Welcome to my Metazoic site! This site discusses the existence of the creatures to come along after humans will be extinct. I first became interested in a world after man when I acquired my first copy of Dougal Dixon's After Man: A Zoology of the Future in 1992. However, I unwittingly created creatures that did not exist from the time I was about 8 years old. But it was after I obtained a copy of that book (now a collector's item) that I decided to take these same creatures I created as a child and make them more realistic in an evolutionary sense. Though it may be hard for a lot of us to grasp, humans will soon become extinct. One of the biggest factors of how this will happen is the current overpopulation rate. Which is why I don't contribute to the population. I created this world with little more than mammals fulfilling all ecological niches with the help of some friends. I even gave the era of the age after man a name, I called it the Metazoic, derived from the words for "After-era" (Meta, meaning after, and zoic meaning era). We are now in the Cenozoic era. To view all the animals I have created since I began this project, you can go to the "Meet the Mammals" section of this site. To discuss your own ideas about what you think will happen in the future world, and share your ideas with others, please feel free to leave a comment.
One more thing, some of you may find this site quite offensive, and you have a right to your own opinion. But please respect my right to have an opinion too. I'm not saying there is no GOD, I believe it was HIM who got the ball rolling. But I believe after that, evolution took over. There is so much more evidence of evolution than there is of creation. Even that going on right under our noses. Other than that, enjoy yourself and visit our many links.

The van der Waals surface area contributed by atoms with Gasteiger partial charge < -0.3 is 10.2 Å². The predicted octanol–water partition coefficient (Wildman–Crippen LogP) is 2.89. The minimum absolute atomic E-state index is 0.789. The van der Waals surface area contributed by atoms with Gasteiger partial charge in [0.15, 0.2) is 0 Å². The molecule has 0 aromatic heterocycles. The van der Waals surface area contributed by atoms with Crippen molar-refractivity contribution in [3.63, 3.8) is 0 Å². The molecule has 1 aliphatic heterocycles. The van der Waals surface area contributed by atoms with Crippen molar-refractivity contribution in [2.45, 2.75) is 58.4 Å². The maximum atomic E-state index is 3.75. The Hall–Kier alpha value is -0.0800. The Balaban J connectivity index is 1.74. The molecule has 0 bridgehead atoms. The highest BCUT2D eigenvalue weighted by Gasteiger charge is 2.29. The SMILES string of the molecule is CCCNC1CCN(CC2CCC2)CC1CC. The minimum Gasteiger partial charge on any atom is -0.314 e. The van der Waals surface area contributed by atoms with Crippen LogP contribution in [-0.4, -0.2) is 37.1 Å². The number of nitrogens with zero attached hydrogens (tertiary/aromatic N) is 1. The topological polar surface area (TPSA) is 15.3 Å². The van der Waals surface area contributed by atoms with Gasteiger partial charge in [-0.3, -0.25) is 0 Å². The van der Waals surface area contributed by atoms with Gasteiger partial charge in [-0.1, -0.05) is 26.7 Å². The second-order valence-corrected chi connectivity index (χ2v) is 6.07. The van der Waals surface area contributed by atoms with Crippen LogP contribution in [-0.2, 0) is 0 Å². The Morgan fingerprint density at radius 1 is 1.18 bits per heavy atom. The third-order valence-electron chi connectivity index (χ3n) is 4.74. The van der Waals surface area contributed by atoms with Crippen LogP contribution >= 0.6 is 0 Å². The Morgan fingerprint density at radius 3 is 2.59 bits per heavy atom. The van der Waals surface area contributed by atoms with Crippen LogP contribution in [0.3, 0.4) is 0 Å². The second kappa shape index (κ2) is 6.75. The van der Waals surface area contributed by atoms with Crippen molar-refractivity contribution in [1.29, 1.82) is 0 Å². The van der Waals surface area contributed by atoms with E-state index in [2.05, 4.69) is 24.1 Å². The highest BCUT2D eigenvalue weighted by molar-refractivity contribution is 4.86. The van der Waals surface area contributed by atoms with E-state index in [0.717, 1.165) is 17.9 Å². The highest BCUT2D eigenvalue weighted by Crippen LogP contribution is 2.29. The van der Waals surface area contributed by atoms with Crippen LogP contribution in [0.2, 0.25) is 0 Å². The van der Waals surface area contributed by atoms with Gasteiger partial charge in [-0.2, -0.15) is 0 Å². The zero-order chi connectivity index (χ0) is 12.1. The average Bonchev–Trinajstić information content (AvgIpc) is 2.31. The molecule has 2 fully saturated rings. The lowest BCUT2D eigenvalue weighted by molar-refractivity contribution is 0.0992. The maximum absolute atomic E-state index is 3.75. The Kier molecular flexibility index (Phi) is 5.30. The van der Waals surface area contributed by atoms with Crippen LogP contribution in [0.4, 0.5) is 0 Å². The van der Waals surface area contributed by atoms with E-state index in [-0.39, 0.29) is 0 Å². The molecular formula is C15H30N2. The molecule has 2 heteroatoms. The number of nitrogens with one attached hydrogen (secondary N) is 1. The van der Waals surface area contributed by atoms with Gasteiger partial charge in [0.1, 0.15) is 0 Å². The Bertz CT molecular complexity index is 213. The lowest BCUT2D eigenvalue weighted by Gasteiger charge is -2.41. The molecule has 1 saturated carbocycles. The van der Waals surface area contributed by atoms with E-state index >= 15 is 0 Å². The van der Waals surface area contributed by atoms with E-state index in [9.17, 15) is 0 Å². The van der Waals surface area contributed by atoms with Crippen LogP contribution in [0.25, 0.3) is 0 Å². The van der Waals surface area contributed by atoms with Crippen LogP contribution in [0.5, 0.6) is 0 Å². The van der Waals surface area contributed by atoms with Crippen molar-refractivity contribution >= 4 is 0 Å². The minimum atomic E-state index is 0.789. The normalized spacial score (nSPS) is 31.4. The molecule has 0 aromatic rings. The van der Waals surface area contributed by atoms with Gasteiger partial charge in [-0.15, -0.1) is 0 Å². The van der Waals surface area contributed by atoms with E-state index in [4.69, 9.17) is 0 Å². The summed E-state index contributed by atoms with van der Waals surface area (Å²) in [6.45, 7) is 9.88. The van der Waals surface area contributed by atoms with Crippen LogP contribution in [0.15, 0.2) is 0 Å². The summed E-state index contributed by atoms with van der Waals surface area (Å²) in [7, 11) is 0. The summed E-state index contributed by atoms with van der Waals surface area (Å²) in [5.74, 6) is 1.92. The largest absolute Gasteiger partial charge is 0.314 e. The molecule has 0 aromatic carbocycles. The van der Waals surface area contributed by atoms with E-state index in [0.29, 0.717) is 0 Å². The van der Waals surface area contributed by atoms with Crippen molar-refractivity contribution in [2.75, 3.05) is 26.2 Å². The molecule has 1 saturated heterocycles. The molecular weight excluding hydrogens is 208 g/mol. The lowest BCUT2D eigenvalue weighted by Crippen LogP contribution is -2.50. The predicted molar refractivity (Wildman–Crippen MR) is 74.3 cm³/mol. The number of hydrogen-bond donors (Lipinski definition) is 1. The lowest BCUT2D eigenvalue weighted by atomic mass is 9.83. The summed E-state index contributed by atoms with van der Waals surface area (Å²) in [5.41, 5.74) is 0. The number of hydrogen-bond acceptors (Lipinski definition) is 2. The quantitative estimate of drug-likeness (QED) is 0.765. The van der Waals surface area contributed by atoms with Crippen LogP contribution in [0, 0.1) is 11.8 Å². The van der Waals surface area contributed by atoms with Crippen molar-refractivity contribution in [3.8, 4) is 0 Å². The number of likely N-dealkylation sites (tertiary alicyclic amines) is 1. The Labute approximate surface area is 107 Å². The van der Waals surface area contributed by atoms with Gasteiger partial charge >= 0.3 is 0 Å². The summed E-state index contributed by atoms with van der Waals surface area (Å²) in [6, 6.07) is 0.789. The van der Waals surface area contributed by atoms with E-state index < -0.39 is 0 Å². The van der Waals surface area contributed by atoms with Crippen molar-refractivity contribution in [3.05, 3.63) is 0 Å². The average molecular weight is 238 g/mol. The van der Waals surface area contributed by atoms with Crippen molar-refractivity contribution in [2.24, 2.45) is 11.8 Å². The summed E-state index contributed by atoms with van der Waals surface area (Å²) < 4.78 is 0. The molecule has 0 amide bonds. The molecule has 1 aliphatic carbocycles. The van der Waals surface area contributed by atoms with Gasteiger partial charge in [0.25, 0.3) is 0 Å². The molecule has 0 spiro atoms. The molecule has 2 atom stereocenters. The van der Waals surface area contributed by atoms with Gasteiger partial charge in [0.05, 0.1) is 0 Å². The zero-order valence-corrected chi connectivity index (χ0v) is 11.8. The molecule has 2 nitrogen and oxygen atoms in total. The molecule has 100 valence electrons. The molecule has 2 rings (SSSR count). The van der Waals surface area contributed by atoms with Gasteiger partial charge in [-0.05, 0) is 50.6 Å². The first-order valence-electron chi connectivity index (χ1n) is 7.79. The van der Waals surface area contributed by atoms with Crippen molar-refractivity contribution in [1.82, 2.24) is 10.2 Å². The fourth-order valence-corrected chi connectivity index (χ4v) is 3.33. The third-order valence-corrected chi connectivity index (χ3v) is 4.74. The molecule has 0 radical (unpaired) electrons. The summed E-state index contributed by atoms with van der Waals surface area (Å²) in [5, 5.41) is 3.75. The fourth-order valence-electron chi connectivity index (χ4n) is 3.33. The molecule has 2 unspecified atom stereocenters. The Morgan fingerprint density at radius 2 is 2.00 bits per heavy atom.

Monday, January 25, 2010

Family of the Week: The Beavers

The Metazoic family Castoridae is basically a continuation of the family we have today. The beaver is one of the largest rodents we have today. The modern basic body form is round, humpbacked, small head and eyes and a short muzzle. It's most noticable features are the short, flat tail and large incisors. During the Metazoic, the family branches out, and takes on several forms. Not only the familiar animal I just described, but there are also forms that resembles rats, squirrels and even guinea pigs. Most species have either short tails or no tails. The longest tails belong to Trogonomys, which are tree-dwelling, rat-like creatures. In most species, the tails are naked, scaly, in some they are covered in fine fur. The feet are naked and webbed in all but Trogonomys. The head is still short and the incisors are long, sharp and powerful. The ears are either very small, or absent in most species. The fur is slick and oily, the claws are long and sharp. The legs are generally short, or in some cases have turned to flippers. The body has become elongate in some forms, with the hind feet being fused with the tail to form a large flipper in the back, which is paddled in an up and down motion for swimming. The ears and nostrils are capable of closing while underwater and the eyes have a special nictitating membrane that closes over the eyes while they are underwater.

The largest member of the family is in the genus Phocapotamus. This animal closely resembles a hippopotamus with flippers instead of legs. The head of this animal is very large and blunt. They cannot walk very well on land. They live alone or in couples. There is no tail in this animal, and they are covered with very short, slick fur. The smallest member of this family is in the genus Castorella. These are small replicas of modern beavers. Like modern beavers, the species in this family also build nests, or dams. Trogonomys lives in trees and builds a nest among the branches to house it's young. The nest is usually constructed of twigs and leaves. Other species cut up saplings, as they do today and build their dams in running water. Most species live singly or in couples. Though in the genus Caprymnus, they tend to live in the largest groups of all Castorids. Caprymnus somewhat resembles a large guinea pig, or the capybara.

Contrary to popular belief, no species of this family eats fish. They are all strictly vegetarians. Their diet consists of aquatic plants, flowers, leaves, grass, and fungi. Though a large species like Caprymnus is safer in large groups, they do tend to fall prey to some predators. Foxes, barofelids and mongooses are their major enemies. They can defend themselves by swimming, or if they are cornered, they can use their sharp claws and teeth for defense.

No comments: